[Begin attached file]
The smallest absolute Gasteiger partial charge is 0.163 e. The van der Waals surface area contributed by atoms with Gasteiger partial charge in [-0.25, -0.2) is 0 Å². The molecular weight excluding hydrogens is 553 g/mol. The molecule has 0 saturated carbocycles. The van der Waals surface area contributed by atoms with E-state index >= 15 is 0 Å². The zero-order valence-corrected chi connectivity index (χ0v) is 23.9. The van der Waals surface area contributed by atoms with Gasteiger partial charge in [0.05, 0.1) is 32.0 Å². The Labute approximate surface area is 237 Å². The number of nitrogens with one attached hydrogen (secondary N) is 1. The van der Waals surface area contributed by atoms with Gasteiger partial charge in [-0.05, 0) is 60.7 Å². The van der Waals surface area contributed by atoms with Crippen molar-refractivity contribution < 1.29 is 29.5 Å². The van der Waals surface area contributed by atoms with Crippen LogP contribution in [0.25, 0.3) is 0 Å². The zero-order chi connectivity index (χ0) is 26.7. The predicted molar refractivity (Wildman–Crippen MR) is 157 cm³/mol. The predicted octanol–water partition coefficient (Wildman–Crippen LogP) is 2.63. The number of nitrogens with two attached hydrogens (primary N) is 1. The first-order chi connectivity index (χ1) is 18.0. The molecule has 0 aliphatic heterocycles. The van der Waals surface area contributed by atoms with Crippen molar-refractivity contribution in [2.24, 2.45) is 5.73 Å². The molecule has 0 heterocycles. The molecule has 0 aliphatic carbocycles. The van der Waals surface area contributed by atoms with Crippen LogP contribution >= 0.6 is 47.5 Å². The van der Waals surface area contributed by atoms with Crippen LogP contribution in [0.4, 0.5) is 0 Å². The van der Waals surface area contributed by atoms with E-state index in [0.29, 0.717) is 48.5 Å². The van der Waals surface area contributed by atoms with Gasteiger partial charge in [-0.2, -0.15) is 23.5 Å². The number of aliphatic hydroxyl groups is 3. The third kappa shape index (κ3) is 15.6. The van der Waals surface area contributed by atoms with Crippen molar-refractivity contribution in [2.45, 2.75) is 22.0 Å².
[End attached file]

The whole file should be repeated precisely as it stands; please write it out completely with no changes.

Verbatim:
The smallest absolute Gasteiger partial charge is 0.163 e. The van der Waals surface area contributed by atoms with Gasteiger partial charge in [-0.25, -0.2) is 0 Å². The molecular weight excluding hydrogens is 553 g/mol. The molecule has 0 saturated carbocycles. The van der Waals surface area contributed by atoms with E-state index >= 15 is 0 Å². The zero-order valence-corrected chi connectivity index (χ0v) is 23.9. The van der Waals surface area contributed by atoms with Gasteiger partial charge in [0.05, 0.1) is 32.0 Å². The Labute approximate surface area is 237 Å². The number of nitrogens with one attached hydrogen (secondary N) is 1. The van der Waals surface area contributed by atoms with Gasteiger partial charge in [-0.05, 0) is 60.7 Å². The van der Waals surface area contributed by atoms with Crippen molar-refractivity contribution < 1.29 is 29.5 Å². The van der Waals surface area contributed by atoms with Crippen LogP contribution in [0.25, 0.3) is 0 Å². The zero-order chi connectivity index (χ0) is 26.7. The predicted molar refractivity (Wildman–Crippen MR) is 157 cm³/mol. The predicted octanol–water partition coefficient (Wildman–Crippen LogP) is 2.63. The number of nitrogens with two attached hydrogens (primary N) is 1. The first-order chi connectivity index (χ1) is 18.0. The molecule has 0 aliphatic heterocycles. The van der Waals surface area contributed by atoms with Crippen molar-refractivity contribution in [2.24, 2.45) is 5.73 Å². The molecule has 0 heterocycles. The molecule has 0 aliphatic carbocycles. The van der Waals surface area contributed by atoms with Crippen LogP contribution >= 0.6 is 47.5 Å². The van der Waals surface area contributed by atoms with Crippen LogP contribution in [0.4, 0.5) is 0 Å². The van der Waals surface area contributed by atoms with E-state index in [0.29, 0.717) is 48.5 Å². The van der Waals surface area contributed by atoms with Gasteiger partial charge in [-0.2, -0.15) is 23.5 Å². The number of aliphatic hydroxyl groups is 3. The third kappa shape index (κ3) is 15.6. The van der Waals surface area contributed by atoms with Crippen molar-refractivity contribution in [2.45, 2.75) is 22.0 Å².